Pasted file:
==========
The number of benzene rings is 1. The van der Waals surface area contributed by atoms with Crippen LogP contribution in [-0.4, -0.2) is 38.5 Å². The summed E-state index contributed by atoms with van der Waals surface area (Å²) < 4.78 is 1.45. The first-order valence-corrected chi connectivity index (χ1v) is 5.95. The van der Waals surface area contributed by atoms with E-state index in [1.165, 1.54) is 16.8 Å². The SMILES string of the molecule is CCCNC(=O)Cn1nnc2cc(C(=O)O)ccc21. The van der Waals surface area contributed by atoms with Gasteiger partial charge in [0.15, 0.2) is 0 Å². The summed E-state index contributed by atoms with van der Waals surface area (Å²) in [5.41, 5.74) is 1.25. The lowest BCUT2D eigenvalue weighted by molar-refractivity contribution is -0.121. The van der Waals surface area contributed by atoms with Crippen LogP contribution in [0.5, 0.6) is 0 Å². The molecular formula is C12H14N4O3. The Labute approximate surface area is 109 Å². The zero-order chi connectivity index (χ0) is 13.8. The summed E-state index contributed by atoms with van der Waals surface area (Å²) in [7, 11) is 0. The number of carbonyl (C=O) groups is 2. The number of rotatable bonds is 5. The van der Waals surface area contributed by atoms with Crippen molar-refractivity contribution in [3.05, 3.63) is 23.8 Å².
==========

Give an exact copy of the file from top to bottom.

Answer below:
The number of benzene rings is 1. The van der Waals surface area contributed by atoms with Crippen LogP contribution in [-0.4, -0.2) is 38.5 Å². The summed E-state index contributed by atoms with van der Waals surface area (Å²) < 4.78 is 1.45. The first-order valence-corrected chi connectivity index (χ1v) is 5.95. The van der Waals surface area contributed by atoms with E-state index in [1.165, 1.54) is 16.8 Å². The SMILES string of the molecule is CCCNC(=O)Cn1nnc2cc(C(=O)O)ccc21. The van der Waals surface area contributed by atoms with Gasteiger partial charge in [0.15, 0.2) is 0 Å². The summed E-state index contributed by atoms with van der Waals surface area (Å²) in [5.41, 5.74) is 1.25. The lowest BCUT2D eigenvalue weighted by molar-refractivity contribution is -0.121. The van der Waals surface area contributed by atoms with Crippen LogP contribution in [0.5, 0.6) is 0 Å². The molecular formula is C12H14N4O3. The Labute approximate surface area is 109 Å². The zero-order chi connectivity index (χ0) is 13.8. The summed E-state index contributed by atoms with van der Waals surface area (Å²) in [7, 11) is 0. The number of carbonyl (C=O) groups is 2. The number of rotatable bonds is 5. The van der Waals surface area contributed by atoms with Crippen molar-refractivity contribution in [3.05, 3.63) is 23.8 Å².